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Currently accepted at: Interactive Journal of Medical Research

Date Submitted: Nov 30, 2018
Open Peer Review Period: Dec 3, 2018 - Dec 7, 2018
Date Accepted: Mar 24, 2019
(closed for review but you can still tweet)

This paper has been accepted and is currently in production.

It will appear shortly on 10.2196/12999

The final accepted version (not copyedited yet) is in this tab.

Perception of Plastic Surgery Among Medical Students and Role of the Media: A Cross-Sectional Study

  • Hatan Hisham Mortada; 
  • Yara Aayed Alqahtani; 
  • Hadeel Zakaria Seraj; 
  • Wahbi Khalid Albishi; 
  • Hattan Abdulhafed Aljaaly



Plastic surgery specialty is gaining a lot of popularity recently. Despite this, there seems to be a limited perception and poor understanding by both medical professionals, including medical students, and the general public Which might alter referral patterns as well as their choice to pursue a career in plastic surgery.


The purpose of this study was to assess the knowledge and perception of plastic surgery among medical students and to explore the influencing factors underlying particular beliefs.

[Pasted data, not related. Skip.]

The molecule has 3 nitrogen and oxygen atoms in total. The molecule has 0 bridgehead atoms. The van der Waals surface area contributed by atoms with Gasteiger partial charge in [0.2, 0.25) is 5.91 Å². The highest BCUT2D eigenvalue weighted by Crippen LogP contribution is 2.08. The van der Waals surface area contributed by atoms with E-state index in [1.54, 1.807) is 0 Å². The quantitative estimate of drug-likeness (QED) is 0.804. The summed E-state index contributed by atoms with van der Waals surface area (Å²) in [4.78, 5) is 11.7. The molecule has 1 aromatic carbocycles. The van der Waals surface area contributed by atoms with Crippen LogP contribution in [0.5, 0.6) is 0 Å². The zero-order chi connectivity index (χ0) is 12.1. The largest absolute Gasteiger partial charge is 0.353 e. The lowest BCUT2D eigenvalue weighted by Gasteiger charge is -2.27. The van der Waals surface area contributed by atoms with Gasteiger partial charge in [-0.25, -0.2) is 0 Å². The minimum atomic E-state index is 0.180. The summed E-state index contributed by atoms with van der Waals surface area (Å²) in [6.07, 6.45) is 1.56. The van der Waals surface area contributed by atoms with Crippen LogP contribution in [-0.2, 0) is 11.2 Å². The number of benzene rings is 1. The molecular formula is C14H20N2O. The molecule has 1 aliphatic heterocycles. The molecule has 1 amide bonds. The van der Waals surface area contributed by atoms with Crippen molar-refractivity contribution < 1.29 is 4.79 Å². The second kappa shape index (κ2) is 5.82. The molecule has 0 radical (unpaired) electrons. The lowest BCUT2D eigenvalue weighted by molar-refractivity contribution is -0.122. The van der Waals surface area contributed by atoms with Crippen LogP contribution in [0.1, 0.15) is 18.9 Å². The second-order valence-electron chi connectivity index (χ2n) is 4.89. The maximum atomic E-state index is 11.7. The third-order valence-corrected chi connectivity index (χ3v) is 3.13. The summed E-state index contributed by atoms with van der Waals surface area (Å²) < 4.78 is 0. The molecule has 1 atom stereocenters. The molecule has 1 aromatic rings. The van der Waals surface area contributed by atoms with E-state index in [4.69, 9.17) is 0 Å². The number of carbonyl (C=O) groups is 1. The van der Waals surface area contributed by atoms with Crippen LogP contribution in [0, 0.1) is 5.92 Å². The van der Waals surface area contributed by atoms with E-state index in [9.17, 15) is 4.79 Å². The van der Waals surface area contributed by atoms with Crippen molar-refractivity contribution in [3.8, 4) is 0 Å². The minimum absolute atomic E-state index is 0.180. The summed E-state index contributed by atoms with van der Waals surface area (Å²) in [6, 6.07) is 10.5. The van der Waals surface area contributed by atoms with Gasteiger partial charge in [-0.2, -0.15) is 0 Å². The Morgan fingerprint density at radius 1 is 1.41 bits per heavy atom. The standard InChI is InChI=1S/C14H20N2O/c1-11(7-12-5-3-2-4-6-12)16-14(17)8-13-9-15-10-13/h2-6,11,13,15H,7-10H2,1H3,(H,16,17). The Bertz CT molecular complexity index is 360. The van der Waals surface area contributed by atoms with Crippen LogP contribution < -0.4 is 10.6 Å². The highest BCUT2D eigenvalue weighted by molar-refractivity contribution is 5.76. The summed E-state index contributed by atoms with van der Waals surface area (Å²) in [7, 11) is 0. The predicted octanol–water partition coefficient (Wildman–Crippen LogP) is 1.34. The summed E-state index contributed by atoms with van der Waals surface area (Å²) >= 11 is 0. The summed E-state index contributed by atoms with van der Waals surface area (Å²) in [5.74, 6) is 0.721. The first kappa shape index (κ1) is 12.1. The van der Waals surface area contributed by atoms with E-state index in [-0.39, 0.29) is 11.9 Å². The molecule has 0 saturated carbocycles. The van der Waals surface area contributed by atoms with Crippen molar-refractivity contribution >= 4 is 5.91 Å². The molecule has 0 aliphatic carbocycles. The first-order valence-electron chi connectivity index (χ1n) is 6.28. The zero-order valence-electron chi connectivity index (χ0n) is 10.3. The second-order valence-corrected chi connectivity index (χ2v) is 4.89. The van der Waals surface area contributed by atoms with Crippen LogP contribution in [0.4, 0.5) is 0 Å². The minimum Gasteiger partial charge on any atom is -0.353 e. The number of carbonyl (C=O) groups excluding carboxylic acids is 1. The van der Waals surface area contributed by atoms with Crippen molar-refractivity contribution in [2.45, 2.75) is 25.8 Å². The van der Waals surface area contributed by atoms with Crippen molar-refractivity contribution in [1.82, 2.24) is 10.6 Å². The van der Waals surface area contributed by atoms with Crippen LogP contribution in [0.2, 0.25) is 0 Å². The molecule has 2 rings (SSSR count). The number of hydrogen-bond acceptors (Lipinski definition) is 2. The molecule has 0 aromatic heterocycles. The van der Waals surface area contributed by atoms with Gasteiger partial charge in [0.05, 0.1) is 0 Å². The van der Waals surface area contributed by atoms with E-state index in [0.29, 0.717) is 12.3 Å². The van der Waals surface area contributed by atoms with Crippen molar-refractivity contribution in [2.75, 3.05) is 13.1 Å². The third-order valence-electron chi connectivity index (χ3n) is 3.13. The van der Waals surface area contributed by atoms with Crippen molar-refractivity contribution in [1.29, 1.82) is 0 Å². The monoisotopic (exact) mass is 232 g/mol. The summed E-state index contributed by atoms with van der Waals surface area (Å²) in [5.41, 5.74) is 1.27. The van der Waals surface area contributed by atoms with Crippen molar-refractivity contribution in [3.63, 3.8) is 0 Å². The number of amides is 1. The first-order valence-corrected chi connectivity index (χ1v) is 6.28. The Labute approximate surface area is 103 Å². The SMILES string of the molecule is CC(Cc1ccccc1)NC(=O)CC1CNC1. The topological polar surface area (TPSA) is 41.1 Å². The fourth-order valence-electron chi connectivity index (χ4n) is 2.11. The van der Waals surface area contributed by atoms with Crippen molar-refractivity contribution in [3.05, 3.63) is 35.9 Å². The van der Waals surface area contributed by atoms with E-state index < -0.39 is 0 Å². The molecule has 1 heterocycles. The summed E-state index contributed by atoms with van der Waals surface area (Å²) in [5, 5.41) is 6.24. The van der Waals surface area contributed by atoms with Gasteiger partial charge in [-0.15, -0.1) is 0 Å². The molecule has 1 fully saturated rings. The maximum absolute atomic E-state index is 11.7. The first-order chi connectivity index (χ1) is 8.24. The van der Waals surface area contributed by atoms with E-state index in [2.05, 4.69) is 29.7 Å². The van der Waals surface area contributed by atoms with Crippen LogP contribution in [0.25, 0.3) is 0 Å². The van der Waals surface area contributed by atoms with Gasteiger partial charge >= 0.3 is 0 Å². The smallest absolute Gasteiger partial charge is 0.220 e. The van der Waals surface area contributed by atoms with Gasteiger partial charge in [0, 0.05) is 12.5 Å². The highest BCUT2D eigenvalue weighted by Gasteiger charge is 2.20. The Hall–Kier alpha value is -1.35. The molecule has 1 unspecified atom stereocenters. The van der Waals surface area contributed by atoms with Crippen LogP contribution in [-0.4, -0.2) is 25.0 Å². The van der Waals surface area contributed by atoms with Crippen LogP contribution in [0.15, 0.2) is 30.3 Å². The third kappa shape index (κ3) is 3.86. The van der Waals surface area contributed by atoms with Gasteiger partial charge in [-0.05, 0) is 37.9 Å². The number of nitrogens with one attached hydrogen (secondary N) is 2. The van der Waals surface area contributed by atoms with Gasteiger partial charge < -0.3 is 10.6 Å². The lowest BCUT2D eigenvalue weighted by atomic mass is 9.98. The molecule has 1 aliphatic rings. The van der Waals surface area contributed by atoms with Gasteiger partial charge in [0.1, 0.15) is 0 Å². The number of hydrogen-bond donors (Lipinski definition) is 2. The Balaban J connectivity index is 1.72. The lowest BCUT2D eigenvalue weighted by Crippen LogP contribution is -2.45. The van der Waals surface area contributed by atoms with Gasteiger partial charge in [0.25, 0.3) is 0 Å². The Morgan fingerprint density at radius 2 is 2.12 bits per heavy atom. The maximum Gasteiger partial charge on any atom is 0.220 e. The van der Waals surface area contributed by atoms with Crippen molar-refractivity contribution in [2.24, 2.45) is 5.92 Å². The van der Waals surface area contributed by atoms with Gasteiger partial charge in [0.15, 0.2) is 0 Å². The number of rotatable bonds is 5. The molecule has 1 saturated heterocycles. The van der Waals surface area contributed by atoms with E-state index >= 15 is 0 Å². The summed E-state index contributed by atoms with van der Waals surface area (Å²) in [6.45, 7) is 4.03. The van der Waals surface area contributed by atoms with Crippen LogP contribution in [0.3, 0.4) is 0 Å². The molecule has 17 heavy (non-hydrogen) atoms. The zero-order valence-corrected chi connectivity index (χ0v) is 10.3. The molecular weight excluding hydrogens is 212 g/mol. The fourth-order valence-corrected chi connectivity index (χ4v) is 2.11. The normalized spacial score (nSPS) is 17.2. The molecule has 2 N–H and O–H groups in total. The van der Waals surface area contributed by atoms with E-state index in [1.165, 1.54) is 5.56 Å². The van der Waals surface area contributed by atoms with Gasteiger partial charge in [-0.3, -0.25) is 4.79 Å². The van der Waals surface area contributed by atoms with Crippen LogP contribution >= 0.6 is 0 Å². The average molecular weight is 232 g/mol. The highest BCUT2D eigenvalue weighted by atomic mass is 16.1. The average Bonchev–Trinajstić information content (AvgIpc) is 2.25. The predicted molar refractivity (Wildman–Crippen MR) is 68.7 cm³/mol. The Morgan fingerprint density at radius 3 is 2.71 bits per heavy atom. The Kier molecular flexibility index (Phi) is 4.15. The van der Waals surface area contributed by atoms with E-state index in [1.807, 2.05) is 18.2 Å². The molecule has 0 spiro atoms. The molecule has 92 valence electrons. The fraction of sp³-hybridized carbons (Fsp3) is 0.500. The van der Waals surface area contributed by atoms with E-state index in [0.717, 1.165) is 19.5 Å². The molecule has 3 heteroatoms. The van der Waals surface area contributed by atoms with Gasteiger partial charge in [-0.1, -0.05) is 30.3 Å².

Data for this cross-sectional study were collected between August 22 and December 22, 2017. The questionnaire was formulated on the basis of our own study objectives and from available questionnaires with similar objectives. It was composed of 14 questions divided into three main parts: demographics, the specialty of plastic surgery, and media involvement and its effect on plastic surgery. The study was conducted via an online questionnaire among medical students in all years at King Abdulaziz University Hospital, Jeddah, Saudi Arabia. Data were considered significant at P < 0.05. All analysis was performed by using SPSS, version 20 (IBM, Armonk, NY, USA).


A total of 886 medical students participated in this study. The mean age of the participants was 21.2 years. The mean awareness score was 9.7±4.2 for female students and 8.3±4.2 for male students (p < 0.001). The condition most commonly recognized as being treated by a plastic surgeon was burns (70.3% of responses).


Medical students do not have adequate awareness of plastic surgery and early exposure to this specialty may enhance their awareness.


Please cite as:

Mortada HH, Alqahtani YA, Seraj HZ, Albishi WK, Aljaaly HA

Perception of Plastic Surgery Among Medical Students and Role of the Media: A Cross-Sectional Study

Interactive Journal of Medical Research. (forthcoming/in press)

DOI: 10.2196/12999


Download Accepted Manuscript PDF

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